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Horatio H. Couldery (1832-1918), Artist

Self portrait of H.H. Couldery

Self-portrait of H.H. Couldery

Animal Paintings by Horatio Couldery

Horatio Henry Couldery was born in Lewisham, London, England in 1832.  He worked as a cabinetmaker but soon abandoned his trade to become an artist and trained at the Royal Academy of Arts in London.  In 1861 he exhibited his first piece at the Royal Academy, a charming painting of two tabby kittens discovering a table full of fish.  This painting, entitled On Dangerous Ground is part of the Couldery Collection at Glanmore National Historic Site in Belleville, Ontario.

Glanmore has 42 of Couldery’s animal paintings, making it the largest public collection of his work in the world.  The paintings in this collection originally belonged to his brother and sister-in-law, Bertram and Cecilia Couldery and may represent some of their family pets.

The genre of animal painting was popularized by Sir Edwin Landseer (1802-1873), who was a favoured artist of Queen Victoria.  Almost all of Landseer’s dog paintings were published as engravings which sold by the hundreds.     By the 1860’s there was a large public demand for portraits of dogs and other pets by Landseer and other skilled artists such as Horatio Couldery.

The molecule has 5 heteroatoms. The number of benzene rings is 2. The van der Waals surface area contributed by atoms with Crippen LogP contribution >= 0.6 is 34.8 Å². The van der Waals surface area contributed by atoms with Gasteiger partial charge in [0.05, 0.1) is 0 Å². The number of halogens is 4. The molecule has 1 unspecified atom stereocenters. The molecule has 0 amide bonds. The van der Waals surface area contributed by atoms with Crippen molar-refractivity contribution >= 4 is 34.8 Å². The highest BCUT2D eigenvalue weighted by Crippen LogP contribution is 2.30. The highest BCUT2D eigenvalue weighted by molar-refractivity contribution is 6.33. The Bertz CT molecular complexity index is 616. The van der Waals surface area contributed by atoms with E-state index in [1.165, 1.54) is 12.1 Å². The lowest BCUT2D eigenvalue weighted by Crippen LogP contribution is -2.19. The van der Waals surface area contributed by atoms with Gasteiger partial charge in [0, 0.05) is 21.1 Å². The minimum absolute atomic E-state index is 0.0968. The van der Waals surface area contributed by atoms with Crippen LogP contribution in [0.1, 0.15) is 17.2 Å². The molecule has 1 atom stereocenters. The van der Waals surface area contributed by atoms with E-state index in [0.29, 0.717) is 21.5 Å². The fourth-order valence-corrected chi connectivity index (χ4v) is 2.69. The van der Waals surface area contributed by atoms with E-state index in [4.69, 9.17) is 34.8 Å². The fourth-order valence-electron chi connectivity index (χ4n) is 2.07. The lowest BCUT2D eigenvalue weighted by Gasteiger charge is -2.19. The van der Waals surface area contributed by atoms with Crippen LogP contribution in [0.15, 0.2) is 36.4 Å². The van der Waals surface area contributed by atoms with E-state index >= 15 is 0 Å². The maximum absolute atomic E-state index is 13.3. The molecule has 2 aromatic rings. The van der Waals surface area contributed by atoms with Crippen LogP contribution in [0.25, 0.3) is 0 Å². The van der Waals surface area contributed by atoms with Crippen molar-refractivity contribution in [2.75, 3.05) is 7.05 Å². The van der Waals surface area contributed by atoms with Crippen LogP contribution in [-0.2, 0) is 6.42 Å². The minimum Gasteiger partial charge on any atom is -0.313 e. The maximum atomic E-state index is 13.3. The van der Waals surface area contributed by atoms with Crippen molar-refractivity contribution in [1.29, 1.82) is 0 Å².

Considered one of England’s preeminent Victorian animal artists, Couldery showed more than 20 paintings at the Royal Academy. His work was also exhibited at the British Institution, the Royal Society of British Artists as well as many other galleries.  He worked as a professional artist, illustrating children’s books and greeting cards as well as creating commissioned pieces.

H.H. Couldery (1832-1918)

H.H. Couldery (1832-1918)

Couldery painted with a sense of humour, often portraying animals in mischievous situations that successfully captured the character and personality of beloved pets.   He was noted for his skillful depiction of the texture of animal fur in minute detail.  After an 1875 exhibition at the Royal Academy noted Victorian art critic John Ruskin gave high praise for Couldery’s work, stating that his cat painting was,

“…quite the most skillful piece of minutiae and Dureresque painting in the  exhibition – (it cannot rightly be seen without a lens): and in its sympathy with kitty nature…unsurpassable.”

Widowed from his first wife Rachel at a very young age, he later married Ellen Angus Homes in 1874. They had six children.   Couldery was a prolific artist and he continued to flourish as a painter until around 1893.  He died in Sydenham, County of Kent, England in 1918.